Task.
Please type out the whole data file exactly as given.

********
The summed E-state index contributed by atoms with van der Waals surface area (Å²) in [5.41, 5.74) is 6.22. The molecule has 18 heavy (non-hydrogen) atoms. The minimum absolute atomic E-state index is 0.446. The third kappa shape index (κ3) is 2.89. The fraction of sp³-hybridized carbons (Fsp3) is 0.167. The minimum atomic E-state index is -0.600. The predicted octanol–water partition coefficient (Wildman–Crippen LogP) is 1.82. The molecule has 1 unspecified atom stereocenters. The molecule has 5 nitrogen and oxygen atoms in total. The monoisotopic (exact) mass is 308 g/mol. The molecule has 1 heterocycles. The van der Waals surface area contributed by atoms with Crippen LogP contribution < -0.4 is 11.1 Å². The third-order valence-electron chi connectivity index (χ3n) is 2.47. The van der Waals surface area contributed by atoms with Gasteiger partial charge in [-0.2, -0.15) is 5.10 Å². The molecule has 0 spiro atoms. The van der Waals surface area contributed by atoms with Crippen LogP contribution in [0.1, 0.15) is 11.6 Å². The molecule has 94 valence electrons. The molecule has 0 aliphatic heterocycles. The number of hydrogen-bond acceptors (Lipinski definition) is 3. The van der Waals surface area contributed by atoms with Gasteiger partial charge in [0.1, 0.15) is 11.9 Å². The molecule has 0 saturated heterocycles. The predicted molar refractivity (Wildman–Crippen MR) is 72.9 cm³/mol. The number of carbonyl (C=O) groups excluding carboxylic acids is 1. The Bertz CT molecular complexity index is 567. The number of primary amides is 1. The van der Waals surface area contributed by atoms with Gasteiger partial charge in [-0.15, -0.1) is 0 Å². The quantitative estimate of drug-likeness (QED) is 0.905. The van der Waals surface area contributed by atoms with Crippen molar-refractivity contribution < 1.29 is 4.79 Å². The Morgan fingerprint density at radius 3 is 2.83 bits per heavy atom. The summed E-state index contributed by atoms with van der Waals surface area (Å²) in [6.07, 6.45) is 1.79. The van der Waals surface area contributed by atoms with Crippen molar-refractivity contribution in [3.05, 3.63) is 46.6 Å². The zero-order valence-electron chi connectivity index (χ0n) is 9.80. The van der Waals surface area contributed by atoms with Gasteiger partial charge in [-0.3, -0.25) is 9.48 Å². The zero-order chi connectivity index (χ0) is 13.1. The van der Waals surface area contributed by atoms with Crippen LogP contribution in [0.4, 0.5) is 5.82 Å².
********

The summed E-state index contributed by atoms with van der Waals surface area (Å²) in [5.41, 5.74) is 6.22. The molecule has 18 heavy (non-hydrogen) atoms. The minimum absolute atomic E-state index is 0.446. The third kappa shape index (κ3) is 2.89. The fraction of sp³-hybridized carbons (Fsp3) is 0.167. The minimum atomic E-state index is -0.600. The predicted octanol–water partition coefficient (Wildman–Crippen LogP) is 1.82. The molecule has 1 unspecified atom stereocenters. The molecule has 5 nitrogen and oxygen atoms in total. The monoisotopic (exact) mass is 308 g/mol. The molecule has 1 heterocycles. The van der Waals surface area contributed by atoms with Crippen LogP contribution < -0.4 is 11.1 Å². The third-order valence-electron chi connectivity index (χ3n) is 2.47. The van der Waals surface area contributed by atoms with Gasteiger partial charge in [-0.2, -0.15) is 5.10 Å². The molecule has 0 spiro atoms. The van der Waals surface area contributed by atoms with Crippen LogP contribution in [0.1, 0.15) is 11.6 Å². The molecule has 94 valence electrons. The molecule has 0 aliphatic heterocycles. The number of hydrogen-bond acceptors (Lipinski definition) is 3. The van der Waals surface area contributed by atoms with Gasteiger partial charge in [0.1, 0.15) is 11.9 Å². The molecule has 0 saturated heterocycles. The predicted molar refractivity (Wildman–Crippen MR) is 72.9 cm³/mol. The number of carbonyl (C=O) groups excluding carboxylic acids is 1. The Bertz CT molecular complexity index is 567. The number of primary amides is 1. The van der Waals surface area contributed by atoms with Gasteiger partial charge in [-0.15, -0.1) is 0 Å². The quantitative estimate of drug-likeness (QED) is 0.905. The van der Waals surface area contributed by atoms with Crippen molar-refractivity contribution < 1.29 is 4.79 Å². The Morgan fingerprint density at radius 3 is 2.83 bits per heavy atom. The summed E-state index contributed by atoms with van der Waals surface area (Å²) in [6.07, 6.45) is 1.79. The van der Waals surface area contributed by atoms with Crippen molar-refractivity contribution in [3.05, 3.63) is 46.6 Å². The zero-order valence-electron chi connectivity index (χ0n) is 9.80. The van der Waals surface area contributed by atoms with Gasteiger partial charge in [-0.3, -0.25) is 9.48 Å². The zero-order chi connectivity index (χ0) is 13.1. The van der Waals surface area contributed by atoms with Crippen LogP contribution in [0.4, 0.5) is 5.82 Å².